Year of Polygamy: Mormon Polygamy in the Mexican Colonies, Episode 56

Join Lindsay as she talks with historian Barbara Jones Brown about polygamy in Mexico around the turn of the century.


Links mentioned in this podcast:

Join the Mormon History Association!

Article in Deseret News, “Remembering a Grand Soul, Lorna Call Alder”

Guest post on Keepapitchinin about Lorna

Women of Conviction lecture series

Mormon Women’s History Initiative

“They Do Things Differently There”: Understanding a Polygamous, “Foreign Country”

N.O.W. 20 Chelsea Strayer

chelseastrayerN.O.W. (Narrating Ordain Women) is a project of FMH to allow those with  profiles on Ordain Women share their stories.

Chelsea, an anthropologist, professor, leader in LDS social change and a Mormon woman, shares her thoughts about women’s ordination .  If you would like to post your profile for O.W., please contact them here.


(LDS WAVE, Infants on Thrones with Chelsea, LDS Exponent, Special Brownies story, FMBC “Half the Sky”)

Year of Polygamy: Lucinda Dalton, Feminist Mormon Pioneer, Episode 54


Join Lindsay as she discusses the life of Women’s Exponent writer Lucinda Dalton and the strange case of her posthumous divorce from her polygamist husband.


Links mentioned in this podcast:


Buy the reading guide here! Sister Saints

Lucinda’s Autobiography

Dalton Family History Site

Year of Polygamy: Federal Legislation of Utah Polygamy, Episode 53

Men in suits fighting over "protection of innocent women", Which is the Prophet and which is the Prosecutor ?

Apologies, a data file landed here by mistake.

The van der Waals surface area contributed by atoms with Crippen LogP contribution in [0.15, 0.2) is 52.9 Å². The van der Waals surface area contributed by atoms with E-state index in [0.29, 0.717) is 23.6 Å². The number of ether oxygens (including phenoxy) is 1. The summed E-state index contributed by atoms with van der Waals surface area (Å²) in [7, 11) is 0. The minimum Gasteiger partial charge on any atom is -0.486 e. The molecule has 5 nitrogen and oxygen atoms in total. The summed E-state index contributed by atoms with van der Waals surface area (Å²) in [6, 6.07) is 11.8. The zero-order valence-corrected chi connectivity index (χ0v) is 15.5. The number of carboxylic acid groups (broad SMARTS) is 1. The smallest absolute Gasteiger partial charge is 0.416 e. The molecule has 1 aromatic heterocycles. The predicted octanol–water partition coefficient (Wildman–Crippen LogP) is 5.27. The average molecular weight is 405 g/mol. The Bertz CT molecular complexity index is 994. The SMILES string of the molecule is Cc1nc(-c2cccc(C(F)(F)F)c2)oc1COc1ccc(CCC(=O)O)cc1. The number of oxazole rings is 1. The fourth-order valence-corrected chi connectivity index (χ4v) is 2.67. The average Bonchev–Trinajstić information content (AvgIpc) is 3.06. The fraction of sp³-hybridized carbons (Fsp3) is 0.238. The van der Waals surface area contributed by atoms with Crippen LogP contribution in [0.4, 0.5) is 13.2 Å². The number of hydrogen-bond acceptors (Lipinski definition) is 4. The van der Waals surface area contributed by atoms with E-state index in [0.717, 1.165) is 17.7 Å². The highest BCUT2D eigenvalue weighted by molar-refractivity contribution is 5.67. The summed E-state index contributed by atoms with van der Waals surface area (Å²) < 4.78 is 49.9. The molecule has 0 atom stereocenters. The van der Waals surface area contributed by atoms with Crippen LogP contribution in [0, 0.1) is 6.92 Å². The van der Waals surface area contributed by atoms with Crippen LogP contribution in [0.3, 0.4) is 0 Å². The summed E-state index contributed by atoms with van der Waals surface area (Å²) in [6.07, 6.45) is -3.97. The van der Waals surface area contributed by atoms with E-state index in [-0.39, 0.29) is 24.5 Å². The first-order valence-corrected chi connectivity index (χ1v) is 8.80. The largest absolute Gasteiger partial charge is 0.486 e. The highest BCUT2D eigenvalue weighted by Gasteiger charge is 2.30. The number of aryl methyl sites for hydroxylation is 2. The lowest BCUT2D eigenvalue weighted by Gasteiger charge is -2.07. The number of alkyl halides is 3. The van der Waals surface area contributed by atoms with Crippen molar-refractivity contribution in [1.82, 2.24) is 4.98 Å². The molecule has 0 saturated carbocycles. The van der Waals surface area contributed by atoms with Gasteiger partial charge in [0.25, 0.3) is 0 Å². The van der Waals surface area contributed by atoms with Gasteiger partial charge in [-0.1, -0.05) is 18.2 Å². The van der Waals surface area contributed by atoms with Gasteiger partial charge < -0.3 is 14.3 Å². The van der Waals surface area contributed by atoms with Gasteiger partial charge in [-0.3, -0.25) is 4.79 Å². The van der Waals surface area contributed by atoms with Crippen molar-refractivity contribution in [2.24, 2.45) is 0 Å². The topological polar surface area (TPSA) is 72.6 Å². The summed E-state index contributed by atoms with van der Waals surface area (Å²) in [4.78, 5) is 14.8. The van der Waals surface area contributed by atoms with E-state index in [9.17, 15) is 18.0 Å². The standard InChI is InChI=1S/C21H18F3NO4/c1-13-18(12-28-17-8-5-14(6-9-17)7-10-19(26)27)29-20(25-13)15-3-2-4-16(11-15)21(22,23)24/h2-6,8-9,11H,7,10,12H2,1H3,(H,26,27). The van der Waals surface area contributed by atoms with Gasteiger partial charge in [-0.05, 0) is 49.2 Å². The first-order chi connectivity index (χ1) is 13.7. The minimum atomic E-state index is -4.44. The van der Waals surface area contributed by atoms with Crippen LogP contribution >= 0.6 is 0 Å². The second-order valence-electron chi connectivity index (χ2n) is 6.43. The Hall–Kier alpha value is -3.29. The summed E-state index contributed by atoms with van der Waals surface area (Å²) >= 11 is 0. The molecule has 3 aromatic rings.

Men in suits fighting over “protection of innocent women”, Which is the Prophet and which is the Prosecutor ?
George F. Edmunds & Wilford Woodruff

Join Lindsay as she interviews Perry Porter about the legislation and laws surrounding Mormon polygamy.


Links mentioned in this podcast:

Perry’s chronology of polygamy site

Dialogue: Politicians, Mormons, Utah, and Statehood

Religious duty arguments


Article of marriage (Footnotes below by Perry Porter)

According to B. H. Roberts] History of the Church, Vol.2, p.246, Footnotes

It should be observed that this “Article on Marriage” presented by W. W. Phelps, and also the one on “Government and Laws in General,” presented by Oliver Cowdery, were not presented as revelations and were not published as such at the time, but were expressions of course, of the belief of the Saints at that period on those subjects. It should also be noted that these two articles were presented and acted upon in the absence of the Prophet who was at the time visiting saints and preaching in Michigan.

For those that think of revelation and the D&C as a seamless flow of information from God there is this:

Apparently the changes in the printed revelations troubled a certain few of the brethren. At a meeting of the High Council at Far West, April 24, 1837, David W. Patten charged Lyman Wight with teaching false doctrines, among others that “the book of Doctrine and Covenants was a telestial law; and the Book of Commandments (a part of the revelations printed in Jackson county) was a celestial law.” Wight was censured for these teachings, and directed to acknowledge his error to the churches where he had preached. 78 H.C., 2:481-82.

Peter Crawley, BYU Studies, Vol. 12, No. 4, p.502-503

Year of Polygamy: Obscure Polygamous Women and Paula Kelly Harline, Episode 52

Join Lindsay as she chats with author of The Polygamous Wives Writing Club, Paula Kelly Harline about her book, her opinions on the practice of plural marriage, and the voices of obscure Mormon frontierswomen.


Links mentioned in this podcast:


Buy the book here and support the voices of LDS women!

Year of Polygamy: Amelia Folsom “The Favorite Wife,” Episode 51

 Join  Lindsay as she discusses the famous woman married to Brigham Young, dubbed as “Brigham’s Pet,” Amelia Folsom, said to be his favorite wife.

Links mentioned in this podcast:


The Tyranny of Mormonism: Or An Englishwoman in Utah; an Autobiography

 By Mrs. T. B. H. Stenhouse, Harriet Beecher Stowe


Devotees and Their Shrines: A Hand Book of Utah Art

 By Alice Merrill Horne